Gave blood, didn't faint

Which is a relief. 2 successful donations now since I did and we can say that it was an aberration. Waking up to find little old ladies consoling me when I'd just got back from a week of mountain biking in The Alps was embarrassing. Hooray for eating before the session and hooray for spinach generally.

Interestingly, my drained state and uninspiring day generally has given rise to an idea for a collaborative method of pruning the search space of web queries. Probably not going to be the next PageRank, but I've installed Google API to have a play.

Sunday, May 07, 2006

Dyfi Enduro

In my opinion, the best mountain bike enduro out there. It rocked.

40 miles of real mountain biking where sometimes it gets hairy and sometimes it's just sublime. Incredibly friendly locals, great organisation and a free mug... what more can you ask for?

Too knackered to write about the ride itself, but that's a good thing.

Saturday, May 06, 2006

Sound at last!

Yay, finally got sounds working on my PC.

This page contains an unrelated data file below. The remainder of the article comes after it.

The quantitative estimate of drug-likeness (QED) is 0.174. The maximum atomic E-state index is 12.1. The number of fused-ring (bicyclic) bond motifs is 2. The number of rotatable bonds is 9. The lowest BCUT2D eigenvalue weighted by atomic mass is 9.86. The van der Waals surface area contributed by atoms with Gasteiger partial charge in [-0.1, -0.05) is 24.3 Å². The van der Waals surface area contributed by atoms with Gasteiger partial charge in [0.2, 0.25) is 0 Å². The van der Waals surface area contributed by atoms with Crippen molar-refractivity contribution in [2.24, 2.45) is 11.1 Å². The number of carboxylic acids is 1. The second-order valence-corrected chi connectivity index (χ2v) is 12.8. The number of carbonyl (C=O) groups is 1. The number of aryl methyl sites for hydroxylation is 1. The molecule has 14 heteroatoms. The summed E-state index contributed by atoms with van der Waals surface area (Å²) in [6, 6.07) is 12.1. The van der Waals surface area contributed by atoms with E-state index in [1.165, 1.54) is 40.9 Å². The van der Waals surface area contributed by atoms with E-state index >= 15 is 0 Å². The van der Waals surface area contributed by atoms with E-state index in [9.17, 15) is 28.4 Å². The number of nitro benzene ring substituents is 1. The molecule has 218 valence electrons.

Maybe it was a bit ambitious running Linux on a fancy Shuttle SD11G5, but I'm finally winning the war.

  1. Fail to get Debian to install because Serial ATA isn't supported by the installer, and the bleeding edge installer doesn't work.
  2. Second attempt, try to install using debootstrap from a Knoppix CD. Still difficult to get a sufficiently modern kernel working.
  3. Give up and use Mepis, which is great but I don't get any sound.
  4. Find out that despite having a Creative sound chip in the SD11G5, it doesn't have the ac97 part so the default Alsa ca_0106 driver didn't work. Need to upgrade to Alsa 1.0.11.rc3
  5. Yadda, yadda get the kernel source and compile Alsa.
  6. Wonder why the new module doesn't get installed properly.
  7. Discover the magic file /etc/modules/paths and add the location of Alsa to that
  8. update-modules
  9. Reboot
  10. Uncheck the IEC958 checkbox in the mixer and turn up the volume
  11. Listen to Eric Dolphy! :)
Hope that saves at least one person the pain I've just been through!

Friday, May 05, 2006

Created a blog

I guess this means I'm a total geek now.

I am not a singlespeeder. I ride a singlespeed mountain bike, and it's with 1 part irony and 1 part stubborness that I try to reject the stereotype. Havining said that,

  • Beard - check
  • Taste for single malt whisky - check
  • Muddy bike with one gear - check
  • Subscription to The Outcast - check
  • Conventional non-conformist - yeah, probably

Oh well, at least I now have a place to vent my drivel.